While recognizing that the Spirit blows where he will, Richard Baxter (1615-1691) reflected on the factors that had supported his spiritually successful ministry in Kidderminster. J. I. Packer summarizes it this way.
What was the secret of Baxter's success (so far, at least, as this can be analyzed in terms of the means to ends)? He notes, as significant factors in the situation, that his people had not been gospel-hardened, that he had good helpers, both assistant clergy and members of the flock, that his converts' holy living was winsome while the town's black sheep made sin appear most repulsive, that Kidderminster was free of rival congregations and sectarian bickerings, that most of the families were at home most of the time, working as weavers, so that they had "time enough to read or talk of holy Things...as they stand in their Loom they can set a Book before them or edify one another." Also, it was helpful (Baxter continues) that he fulfilled a long ministry, that he practiced church discipline, that being unmarried he could concentrate on serving his people, that he gave out Bibles and books (he received every fifteenth copy of each of his own books in lieu of royalties for free distribution), that he gave money to the needy, and that he fulfilled for a time the role of amateur physician-effectively, it seems, and without charge-until he could persuade a qualified doctor to move to the town. He held that all these factors helped the gospel forward, and no doubt he was right. But the key element in his success, humanly speaking, was undoubtedly the clarity, force, and skill with which he communicated the gospel itself. ("A Man for All Ministries" Reformation & Revival 1.1 (Winter 1992), 66)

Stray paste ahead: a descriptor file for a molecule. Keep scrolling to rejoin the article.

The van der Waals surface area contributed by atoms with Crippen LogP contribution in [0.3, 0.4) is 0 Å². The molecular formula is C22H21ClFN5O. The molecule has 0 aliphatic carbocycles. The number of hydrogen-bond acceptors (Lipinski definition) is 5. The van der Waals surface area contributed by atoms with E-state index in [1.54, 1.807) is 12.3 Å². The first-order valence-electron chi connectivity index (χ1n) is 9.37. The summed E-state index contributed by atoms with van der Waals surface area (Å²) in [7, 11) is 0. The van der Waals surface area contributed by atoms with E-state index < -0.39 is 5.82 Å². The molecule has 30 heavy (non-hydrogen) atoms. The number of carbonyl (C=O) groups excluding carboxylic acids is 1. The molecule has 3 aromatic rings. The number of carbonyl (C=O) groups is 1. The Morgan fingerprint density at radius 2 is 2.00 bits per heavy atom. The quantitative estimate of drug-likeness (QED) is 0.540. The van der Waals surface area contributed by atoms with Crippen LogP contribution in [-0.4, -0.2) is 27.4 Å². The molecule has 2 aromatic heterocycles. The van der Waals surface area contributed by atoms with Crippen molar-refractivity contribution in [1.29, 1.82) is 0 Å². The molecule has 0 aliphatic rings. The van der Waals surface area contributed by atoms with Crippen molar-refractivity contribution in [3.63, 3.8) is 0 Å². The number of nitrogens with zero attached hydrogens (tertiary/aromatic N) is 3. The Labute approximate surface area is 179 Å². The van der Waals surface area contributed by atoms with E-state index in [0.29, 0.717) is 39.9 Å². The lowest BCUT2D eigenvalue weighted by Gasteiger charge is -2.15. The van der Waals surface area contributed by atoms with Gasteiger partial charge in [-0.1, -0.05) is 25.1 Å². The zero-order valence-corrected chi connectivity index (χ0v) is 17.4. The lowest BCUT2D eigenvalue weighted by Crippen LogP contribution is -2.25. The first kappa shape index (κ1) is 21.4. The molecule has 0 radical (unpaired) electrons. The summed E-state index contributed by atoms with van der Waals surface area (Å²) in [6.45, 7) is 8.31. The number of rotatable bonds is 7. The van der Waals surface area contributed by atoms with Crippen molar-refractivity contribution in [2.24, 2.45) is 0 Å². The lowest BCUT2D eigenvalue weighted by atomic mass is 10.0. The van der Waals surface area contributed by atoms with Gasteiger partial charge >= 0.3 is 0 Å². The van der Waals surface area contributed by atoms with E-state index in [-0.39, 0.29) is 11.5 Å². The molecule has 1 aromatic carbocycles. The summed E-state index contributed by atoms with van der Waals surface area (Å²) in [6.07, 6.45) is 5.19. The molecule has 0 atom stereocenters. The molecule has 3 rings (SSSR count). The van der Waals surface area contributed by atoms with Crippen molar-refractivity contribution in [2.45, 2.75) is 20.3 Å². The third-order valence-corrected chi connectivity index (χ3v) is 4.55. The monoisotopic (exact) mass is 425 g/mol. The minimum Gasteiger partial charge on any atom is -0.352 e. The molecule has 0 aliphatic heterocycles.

There is much to be learned from this godly ministry and its good fruit.
High Country Baptist Church of Colorado Springs